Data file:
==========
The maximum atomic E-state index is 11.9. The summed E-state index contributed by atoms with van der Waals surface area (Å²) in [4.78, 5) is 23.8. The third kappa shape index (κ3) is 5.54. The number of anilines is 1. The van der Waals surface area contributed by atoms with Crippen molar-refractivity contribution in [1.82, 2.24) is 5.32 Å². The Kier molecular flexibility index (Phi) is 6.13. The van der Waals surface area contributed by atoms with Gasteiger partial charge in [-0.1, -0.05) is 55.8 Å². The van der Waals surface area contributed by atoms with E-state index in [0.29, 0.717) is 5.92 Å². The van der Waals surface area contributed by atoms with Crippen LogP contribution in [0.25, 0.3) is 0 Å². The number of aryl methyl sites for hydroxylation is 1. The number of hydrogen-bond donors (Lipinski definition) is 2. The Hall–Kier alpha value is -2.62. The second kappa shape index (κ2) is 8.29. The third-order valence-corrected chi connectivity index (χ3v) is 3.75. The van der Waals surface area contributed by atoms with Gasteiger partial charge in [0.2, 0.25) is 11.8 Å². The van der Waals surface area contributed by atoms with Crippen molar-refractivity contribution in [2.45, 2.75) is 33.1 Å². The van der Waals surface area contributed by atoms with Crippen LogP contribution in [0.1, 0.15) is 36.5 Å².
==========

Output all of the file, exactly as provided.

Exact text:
The maximum atomic E-state index is 11.9. The summed E-state index contributed by atoms with van der Waals surface area (Å²) in [4.78, 5) is 23.8. The third kappa shape index (κ3) is 5.54. The number of anilines is 1. The van der Waals surface area contributed by atoms with Crippen molar-refractivity contribution in [1.82, 2.24) is 5.32 Å². The Kier molecular flexibility index (Phi) is 6.13. The van der Waals surface area contributed by atoms with Gasteiger partial charge in [-0.1, -0.05) is 55.8 Å². The van der Waals surface area contributed by atoms with E-state index in [0.29, 0.717) is 5.92 Å². The van der Waals surface area contributed by atoms with Crippen LogP contribution in [0.25, 0.3) is 0 Å². The number of aryl methyl sites for hydroxylation is 1. The number of hydrogen-bond donors (Lipinski definition) is 2. The Hall–Kier alpha value is -2.62. The second kappa shape index (κ2) is 8.29. The third-order valence-corrected chi connectivity index (χ3v) is 3.75. The van der Waals surface area contributed by atoms with Gasteiger partial charge in [0.2, 0.25) is 11.8 Å². The van der Waals surface area contributed by atoms with Crippen molar-refractivity contribution in [2.45, 2.75) is 33.1 Å². The van der Waals surface area contributed by atoms with Crippen LogP contribution in [0.1, 0.15) is 36.5 Å².